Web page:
I don’t know if I can I find an actual study before that March study, but you’re missing the point.

“Back in March, experts thought that the virus is communicated by droplets that we expel when we cough or sneeze.”

If they were confident that COVID only spread via droplets until then, then they are literally complete idiots. The info coming from China and elsewhere strongly suggested that aerosolized transmission was probable if not factual. Remember this info was coming from China, which famously denied that COVID spreads human to human a month earlier. There’s reason to believe anything negative about COVID that is coming from the Chinese, at the very least to entertain the option. Not to even entertain the option until you have a peer reviewed study published is either complete arrogance or lack of intelligence.
I don't think that's factually correct. They said it's not proven one way or the other.
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Offline biobook

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Re: Masks
« Reply #84 on: June 18, 2020, 02:57:01 PM »
I don’t know if I can I find an actual study before that March study, but you’re missing the point.

“Back in March, experts thought that the virus is communicated by droplets that we expel when we cough or sneeze.”

If they were confident that COVID only spread via droplets until then, then they are literally complete idiots. The info coming from China and elsewhere strongly suggested that aerosolized transmission was probable if not factual. Remember this info was coming from China, which famously denied that COVID spreads human to human a month earlier. There’s reason to believe anything negative about COVID that is coming from the Chinese, at the very least to entertain the option. Not to even entertain the option until you have a peer reviewed study published is either complete arrogance or lack of intelligence.
Multiple things going on here - What actually happened, What the authors said happened, What I wrote about it... and here I'll take credit for the idiocy, because I see that my amateur writing was misleading.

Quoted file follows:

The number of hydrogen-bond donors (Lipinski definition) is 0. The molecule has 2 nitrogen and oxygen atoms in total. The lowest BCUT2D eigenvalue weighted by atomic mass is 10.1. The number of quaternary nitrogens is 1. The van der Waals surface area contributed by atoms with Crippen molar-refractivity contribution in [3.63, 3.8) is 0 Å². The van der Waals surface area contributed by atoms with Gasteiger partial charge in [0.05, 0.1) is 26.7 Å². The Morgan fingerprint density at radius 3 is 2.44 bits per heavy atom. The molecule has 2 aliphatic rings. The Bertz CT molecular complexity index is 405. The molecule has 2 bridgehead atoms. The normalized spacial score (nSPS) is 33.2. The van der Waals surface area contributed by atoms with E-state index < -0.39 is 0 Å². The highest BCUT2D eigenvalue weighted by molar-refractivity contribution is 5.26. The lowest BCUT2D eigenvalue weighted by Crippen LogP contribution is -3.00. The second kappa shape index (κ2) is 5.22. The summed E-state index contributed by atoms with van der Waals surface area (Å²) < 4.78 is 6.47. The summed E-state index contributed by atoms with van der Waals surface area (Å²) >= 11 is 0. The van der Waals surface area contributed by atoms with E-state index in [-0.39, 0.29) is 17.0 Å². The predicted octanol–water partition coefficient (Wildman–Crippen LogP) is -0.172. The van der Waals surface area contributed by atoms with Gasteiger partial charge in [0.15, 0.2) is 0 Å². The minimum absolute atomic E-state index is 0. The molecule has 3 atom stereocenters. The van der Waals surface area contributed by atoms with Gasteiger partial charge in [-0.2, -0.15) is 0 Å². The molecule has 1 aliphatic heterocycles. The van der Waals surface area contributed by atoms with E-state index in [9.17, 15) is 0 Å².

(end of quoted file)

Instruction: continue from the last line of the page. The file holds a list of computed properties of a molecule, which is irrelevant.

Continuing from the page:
I think I get your point now. Is this better?
    Initially, experts thought that the virus would be like measles, communicated by droplets that we expel when we cough or sneeze.  But mid-February, info from China suggested that aerosolized transmission could also occur.  Shocked and horrified, scientists raced to investigate this, and soon confirmed that active virus could be found in aerosols, both in artificial aerosols created in the lab, and in air samples from hospital rooms where covid patients had stayed.  This eventually led to a greater emphasis on the importance of mask-wearing. (For details of their study, see their NEJM article, publication date April, though published online on March 17, and certainly discussed among health professionals even earlier.)

Online yuneeq

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Re: Masks
« Reply #85 on: June 18, 2020, 10:53:15 PM »
Multiple things going on here - What actually happened, What the authors said happened, What I wrote about it... and here I'll take credit for the idiocy, because I see that my amateur writing was misleading. 

I think I get your point now. Is this better?
    Initially, experts thought that the virus would be like measles, communicated by droplets that we expel when we cough or sneeze.  But mid-February, info from China suggested that aerosolized transmission could also occur.  Shocked and horrified, scientists raced to investigate this, and soon confirmed that active virus could be found in aerosols, both in artificial aerosols created in the lab, and in air samples from hospital rooms where covid patients had stayed.  This eventually led to a greater emphasis on the importance of mask-wearing. (For details of their study, see their NEJM article, publication date April, though published online on March 17, and certainly discussed among health professionals even earlier.)

Not looking to argue, but regarding one point of yours - measles is actually airborne. Re: COVID - I originally understood that it is aerosolized but not necessarily airborne, but now I'm seeing some research that equates aerosolized spread with airborne spread. I understood the difference that an aerosol is a small droplet that can linger around for a few seconds, light enough to float with an air draft and spread to another side of the room. And airborne would be a microscopic droplet that can basically last for a couple hours in mid air.

If you're bored, read this article and come out more confused than when you started: https://first10em.com/aerosols-droplets-and-airborne-spread/

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Re: Masks
« Reply #87 on: June 22, 2020, 12:54:06 PM »
https://www.psychologytoday.com/us/blog/out-the-ooze/202006/why-face-masks-give-us-the-creeps
A good reason to be using a face shield instead. Facial expressions, lip reading, and beards are all non issues.

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Re: Masks
« Reply #88 on: June 22, 2020, 01:17:34 PM »
A good reason to be using a face shield instead. Facial expressions, lip reading, and beards are all non issues.

I've said that from the outset.
I've been waiting over 5 years with bated breath for someone to say that!
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Offline Euclid

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Re: Masks
« Reply #89 on: June 22, 2020, 01:18:57 PM »
I've said that from the outset.
Do you think they'd be more accepted in places where people are being heckled for wearing them?